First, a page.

Before investing decades of work in Seattle’s Chinatown International District, Tay Quach grew up in Vietnam speaking Vietnamese as well as Cantonese and Mandarin, as her grandfather had immigrated from China. Tay Quach, otherwise known as Aunty Tay (pronounced like “tie”) in the community, was a housing specialist with InterIm CDA since October 1997 and worked her last day with the nonprofit organization on February 28, 2017.
InterIm CDA has a long history rooted in the neighborhood and, according to Aunty Tay, the affordable housing and community development organization started out as simply some people coming together to serve the community. As the organization developed, their focus on housing emerged.
Recently at the InterIm CDA, phones were ringing, people were being helped, and staff members continued working as Aunty Tay led the way through the hallways to a quiet room where we could talk. She sat down, welcomed questions, and laughed in a way that invited others to smile along as she shared her story.
How did you get the nickname Aunty Tay?
Aunty Tay chuckled as she said, “Every one asks me.” She explained that it started when her niece joined the YMCA, where she was a member. “When my niece would find me, she’d always [call me] ‘Aunty Tay’ and then another Y youth, a friend [of hers], they just followed her way to just call me Aunty Tay.” She explained the name spread throughout the YMCA and that it followed her back to the office, “and then everybody called me Aunty Tay.”
What work did you do at InterIm CDA?
“I come from Vietnam but I’m originally Chinese. So I know Chinese dialogue. I know Mandarin and Cantonese and Vietnamese. Yeah, so I help a lot of immigrants,” Aunty Tay said. “Most of them who come are elders. And they don’t understand and they don’t speak English.”
Aunty Tay continued to share how one of the biggest problems for new immigrants is housing. Living with family is only so sustainable as it becomes crowded, and at the same time securing income is difficult, which would make paying for rent [even more] difficult. “So they come in and apply for subsidized housing or low income housing. And then because we can understand their language, their dialogue, it’s easy communication,” Aunty Tay said.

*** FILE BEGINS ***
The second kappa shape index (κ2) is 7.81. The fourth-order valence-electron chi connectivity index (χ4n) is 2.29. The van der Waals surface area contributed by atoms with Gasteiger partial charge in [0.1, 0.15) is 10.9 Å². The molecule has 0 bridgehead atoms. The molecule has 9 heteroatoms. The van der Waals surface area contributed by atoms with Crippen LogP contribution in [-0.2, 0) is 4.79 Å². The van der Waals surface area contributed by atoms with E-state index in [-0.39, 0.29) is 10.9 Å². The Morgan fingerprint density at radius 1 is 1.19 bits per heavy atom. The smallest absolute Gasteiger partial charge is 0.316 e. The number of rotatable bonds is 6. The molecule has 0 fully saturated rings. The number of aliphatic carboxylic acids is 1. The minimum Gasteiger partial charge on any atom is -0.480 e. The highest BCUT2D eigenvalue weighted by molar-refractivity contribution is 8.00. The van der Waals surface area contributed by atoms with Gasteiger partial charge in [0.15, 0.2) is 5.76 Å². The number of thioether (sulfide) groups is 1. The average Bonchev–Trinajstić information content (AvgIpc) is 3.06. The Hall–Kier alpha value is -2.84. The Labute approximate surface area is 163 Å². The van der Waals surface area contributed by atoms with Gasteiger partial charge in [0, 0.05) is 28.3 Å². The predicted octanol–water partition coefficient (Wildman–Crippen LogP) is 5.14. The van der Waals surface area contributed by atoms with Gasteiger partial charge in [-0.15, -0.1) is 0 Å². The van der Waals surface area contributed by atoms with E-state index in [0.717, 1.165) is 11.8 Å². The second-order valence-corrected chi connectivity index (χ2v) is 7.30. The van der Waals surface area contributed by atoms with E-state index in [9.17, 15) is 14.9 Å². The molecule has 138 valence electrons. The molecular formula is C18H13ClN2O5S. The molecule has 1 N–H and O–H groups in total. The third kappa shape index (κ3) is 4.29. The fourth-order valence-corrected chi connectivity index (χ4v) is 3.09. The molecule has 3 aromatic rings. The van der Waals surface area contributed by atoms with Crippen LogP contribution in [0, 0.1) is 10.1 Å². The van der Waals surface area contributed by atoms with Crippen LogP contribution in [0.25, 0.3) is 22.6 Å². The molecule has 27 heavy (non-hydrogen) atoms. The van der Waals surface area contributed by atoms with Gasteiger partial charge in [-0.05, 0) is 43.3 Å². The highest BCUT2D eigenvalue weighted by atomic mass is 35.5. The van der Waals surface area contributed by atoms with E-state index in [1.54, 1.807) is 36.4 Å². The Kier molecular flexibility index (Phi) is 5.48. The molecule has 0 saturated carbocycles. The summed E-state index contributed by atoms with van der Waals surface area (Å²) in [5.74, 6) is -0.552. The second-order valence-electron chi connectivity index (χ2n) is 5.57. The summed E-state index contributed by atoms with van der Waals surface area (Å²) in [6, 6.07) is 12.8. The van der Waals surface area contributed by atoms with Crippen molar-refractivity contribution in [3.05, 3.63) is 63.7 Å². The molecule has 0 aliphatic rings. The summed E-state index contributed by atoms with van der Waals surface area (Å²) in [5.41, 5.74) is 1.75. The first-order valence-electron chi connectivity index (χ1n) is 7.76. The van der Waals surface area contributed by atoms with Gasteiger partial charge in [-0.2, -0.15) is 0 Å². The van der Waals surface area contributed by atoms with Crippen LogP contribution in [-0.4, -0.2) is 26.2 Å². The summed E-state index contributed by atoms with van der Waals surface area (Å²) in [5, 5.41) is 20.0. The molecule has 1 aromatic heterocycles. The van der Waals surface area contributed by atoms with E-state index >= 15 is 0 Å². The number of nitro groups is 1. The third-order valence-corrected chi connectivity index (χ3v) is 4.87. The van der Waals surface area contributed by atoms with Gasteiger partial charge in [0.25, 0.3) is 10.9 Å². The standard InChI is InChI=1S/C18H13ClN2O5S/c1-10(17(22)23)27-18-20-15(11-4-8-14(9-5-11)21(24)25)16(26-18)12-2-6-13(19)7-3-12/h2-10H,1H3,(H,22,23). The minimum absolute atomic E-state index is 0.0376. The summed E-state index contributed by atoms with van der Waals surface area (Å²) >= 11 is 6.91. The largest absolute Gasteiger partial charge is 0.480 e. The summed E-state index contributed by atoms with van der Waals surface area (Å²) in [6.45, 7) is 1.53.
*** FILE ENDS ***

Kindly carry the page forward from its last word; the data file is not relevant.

When asked if there was any work she was particularly proud of, Aunty Tay explained that a lot of her work is simply connecting people with funding that already exists, so, “no.” People look to her as a friend and she looks at them like friends as well.
Community was a common theme throughout the conversation.
What made you stay working in the community for 20 years?
As someone who was also an immigrant, Aunty Tay shared how she struggled when she first came to Seattle. She said she was already over 40 years old at the time and finding a job was difficult while trying to learn English.
She was looking through a Chinese newspaper and saw an advertisement looking to hire somebody fluent in Cantonese and Mandarin. “And so I said, oh, that’s my job,” Aunty Tay said.
Adjusting to the work was difficult at first but when she felt she could not do it, Aunty Tay said her friends at InterIm CDA said: “We see you, you can do it. We can teach you.”
“So at that time, I began to have patience in work,” Aunty Tay said. “Later, when you meet a client and you find out the situation and they really need help from someone who can understand their language.” So she would help them solve their problem and when they felt happy, she felt happy too, she said.
Aunty Tay said everyone is like family at InterIm CDA. “That’s why I stay a long time here. Because the agency works like family,” she said.
Do you have any favorite stories from working at InterIm all these years?
“One elder, she [was] a cook in China and then she immigrated here because her daughter [sponsored her],” Aunty Tay said. “So she stayed with the daughter.”
The elder lived with her granddaughter in a narrow room. “But you know how kids sleep, it’s always like some on this side, on that side and that always bothered the grandma,” Aunty Tay said.
After the grandmother said something about this to her granddaughter, the granddaughter’s response was shocking when she told her to leave, Aunty Tay said.
When the elder shared this story with her, Aunty Tay said she explained to her that the education and culture is different here and that her granddaughter was not trying to hurt her but just wanted her own room, like so many other kids at her age.
Aunty Tay suggested the elder start making friends, live more independently, and enjoy her life. She told her, “Your life is changing so you need to change to follow the way of here.”
Now the elder walks with her friends every morning, has long conversations over lunch, and cooks dinner. The days pass by easily for her, said Aunty Tay.
Why do you want to retire now?
Aunty Tay mentioned that memory is important in this work. “When you are young and something’s hurried, you feel, ‘Oh, okay no problem.’” But when you are a little old. When something’s hurried, your heart is like not very comfortable,” she said.
Aunty Tay said the timing was also good as there was someone to take her place. She said she’d like to use this time to take care of her health. “I’m not the people who stay home. Always go out. And enjoy some of the exercise. I’ll go to the YMCA,” Aunty Tay said.
When asked what she would do on her last day, Aunty Tay responded with a smile: “Work!” She still had work to do.